Sunday 29th March 2015
NEWS TICKER, FRIDAY MARCH 27th 2015: Moody's Investors Service has assigned an A2 rating (stable outlook) to the certificates of deposit issued by Barclays Bank Plc, New York Branch. The certificates of deposits will be direct, unsecured, senior obligations of Barclays Bank plc, issued by its New York Branch and will rank pari passu with all other present and future unsecured and unsubordinated obligations of Barclays Bank Plc - The Straits Times Index (STI) ended +18.51 points higher or +0.54% to 3450.1, taking the year-to-date performance to +2.52%. The FTSE ST Mid Cap Index gained +0.18% while the FTSE ST Small Cap Index gained +0.47%. The top active stocks were SingTel (+1.38%), DBS (-0.15%), UOB (+1.13%), Golden Agri-Res (+7.41%) and Keppel Corp (-1.11%). The outperforming sectors today were represented by the FTSE ST Basic Materials Index (+2.32%). The two biggest stocks of the FTSE ST Basic Materials Index are Midas Holdings (unchanged) and Geo Energy Resources (-0.51%). The underperforming sector was the FTSE ST Oil & Gas Index, which declined -1.06% with Keppel Corp’s share price declining -1.11% and Sembcorp Industries’ share price declining -1.15%. The three most active Exchange Traded Funds (ETFs) by value today were the IS MSCI India (-1.43%), SPDR Gold Shares (-1.19%), iShares USD Asia HY Bond ETF (+1.05%). The three most active Real Estate Investment Trusts (REITs) by value were CapitaMall Trust (-0.92%), Suntec REIT (unchanged), CapitaCom Trust (-1.13%)

Barings backs resources sector equities over commodities

Tuesday, 05 August 2014
Barings backs resources sector equities over commodities Resources sector equities are currently more attractive than direct investments in physical commodities and investors should focus on investing in ‘companies not commodities’ to benefit from an increasing global demand for resources, according to Baring Asset Management (Barings). http://www.ftseglobalmarkets.com/

Resources sector equities are currently more attractive than direct investments in physical commodities and investors should focus on investing in ‘companies not commodities’ to benefit from an increasing global demand for resources, according to Baring Asset Management (Barings).

The opportunity in resources equities is as strong as it has been for several years, believes Barings.  Its positive outlook is based on the size of differential between what it sees as positive company specific drivers versus a negative – often macro driven – consensus view. 

The firm has been investing in resource-related equities for nearly 20 years and manages more than $900m in a range of different strategies in the asset class. 



 “After several years of a benign-to-negative commodity pricing backdrop and associated de-rating by shareholders, companies are finally taking action to improve margins and returns driven by self-help and or restructuring,” says Duncan Goodwin, head of Global Resources at Barings.

“To capture this market shift, we are putting more emphasis on the bottom-up element of stock selection and increasing the level of stock conviction in the Baring Global Resources Fund.  That means a reduced emphasis on top-down portfolio construction with more risk taken at the stock level and reduced macro factor risk.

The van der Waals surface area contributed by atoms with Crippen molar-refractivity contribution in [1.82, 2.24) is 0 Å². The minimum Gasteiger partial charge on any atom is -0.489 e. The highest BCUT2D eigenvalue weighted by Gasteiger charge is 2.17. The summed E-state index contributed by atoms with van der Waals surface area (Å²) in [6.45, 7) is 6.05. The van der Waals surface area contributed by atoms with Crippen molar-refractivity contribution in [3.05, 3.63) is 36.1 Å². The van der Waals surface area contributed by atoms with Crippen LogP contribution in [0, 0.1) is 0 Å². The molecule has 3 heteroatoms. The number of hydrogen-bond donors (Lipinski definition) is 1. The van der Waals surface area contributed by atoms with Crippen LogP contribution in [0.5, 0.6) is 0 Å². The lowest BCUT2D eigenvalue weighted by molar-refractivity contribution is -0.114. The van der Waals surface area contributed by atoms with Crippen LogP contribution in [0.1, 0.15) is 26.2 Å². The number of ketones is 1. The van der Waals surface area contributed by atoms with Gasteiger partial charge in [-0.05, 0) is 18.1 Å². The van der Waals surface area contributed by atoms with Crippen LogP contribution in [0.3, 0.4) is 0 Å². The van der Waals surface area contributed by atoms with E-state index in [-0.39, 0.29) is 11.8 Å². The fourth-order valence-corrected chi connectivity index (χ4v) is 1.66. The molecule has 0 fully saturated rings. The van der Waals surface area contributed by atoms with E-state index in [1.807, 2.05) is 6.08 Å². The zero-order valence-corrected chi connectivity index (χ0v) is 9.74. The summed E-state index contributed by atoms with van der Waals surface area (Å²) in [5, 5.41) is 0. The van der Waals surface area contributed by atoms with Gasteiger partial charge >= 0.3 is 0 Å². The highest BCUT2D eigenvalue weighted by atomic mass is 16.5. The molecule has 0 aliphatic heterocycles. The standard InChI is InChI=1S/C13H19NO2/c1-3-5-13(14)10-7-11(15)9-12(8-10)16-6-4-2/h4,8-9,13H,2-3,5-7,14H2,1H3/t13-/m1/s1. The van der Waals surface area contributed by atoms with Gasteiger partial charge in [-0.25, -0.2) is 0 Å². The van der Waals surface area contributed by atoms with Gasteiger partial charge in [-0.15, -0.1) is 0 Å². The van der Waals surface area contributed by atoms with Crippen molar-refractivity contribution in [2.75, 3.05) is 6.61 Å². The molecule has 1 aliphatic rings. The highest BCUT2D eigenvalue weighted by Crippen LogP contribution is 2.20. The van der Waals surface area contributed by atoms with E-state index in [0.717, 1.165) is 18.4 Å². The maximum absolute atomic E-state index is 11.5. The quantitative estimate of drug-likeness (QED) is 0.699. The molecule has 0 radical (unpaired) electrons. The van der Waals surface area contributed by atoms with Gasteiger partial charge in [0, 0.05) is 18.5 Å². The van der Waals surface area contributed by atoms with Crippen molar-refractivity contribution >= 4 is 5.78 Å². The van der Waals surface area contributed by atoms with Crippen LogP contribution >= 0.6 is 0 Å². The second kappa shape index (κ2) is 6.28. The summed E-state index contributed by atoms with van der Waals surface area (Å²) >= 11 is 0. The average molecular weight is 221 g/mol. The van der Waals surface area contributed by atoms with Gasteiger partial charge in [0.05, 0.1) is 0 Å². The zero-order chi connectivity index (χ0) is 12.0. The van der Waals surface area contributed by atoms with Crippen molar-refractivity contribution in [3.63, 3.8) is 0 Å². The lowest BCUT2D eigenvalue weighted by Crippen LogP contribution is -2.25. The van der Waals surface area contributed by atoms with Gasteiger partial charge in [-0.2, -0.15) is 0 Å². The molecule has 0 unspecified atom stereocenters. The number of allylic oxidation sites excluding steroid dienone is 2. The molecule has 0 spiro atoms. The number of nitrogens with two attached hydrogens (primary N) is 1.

“We are increasing the level of stock conviction by decreasing the number of investments held in our portfolio. With the right analysis, we believe it is possible to target investment opportunities offering superior returns and better prospects for positive earnings surprises.”

Since March this year, the Baring Global Resources Fund has been tracked against a new composite benchmark, represented by a 60% weighting to the MSCI AC World Energy Index and a 40% weighting to the MSCI AC Materials Index. 

The benchmark broadens the investable universe of stocks in the Materials space beyond solely Metals and Mining to include subsectors such as chemicals, construction materials, containers and packaging and paper and forest products.

In addition to oil and gas production, the processing, marketing, storing and transporting of hydrocarbons is becoming an increasingly important factor for investors as countries and regions look to secure a stable and competitive source of energy to sustain economic growth.

Barings believes valuations for resources companies are currently trading below historical levels and look set to revert to their long term mean – making them very attractive for active investors with a strong understanding of the sector.  On a longer term basis, continued population growth will drive absolute demand for natural resources, energy production and raw materials, which, in turn, will create growth opportunities for resources companies throughout the value chain.

Goodwin adds: “Over the very long term, we are adamant that resource equities retain a valuable role in investment portfolios.  As commodity prices are closely correlated with rises in consumer prices, investment in the resources sector has the potential to act as a hedge against inflation.  We believe the opportunities in the sector are as strong as they have been for several years and expect a positive re-rating of the sector and associated gains for our resources fund irrespective of the macro.”

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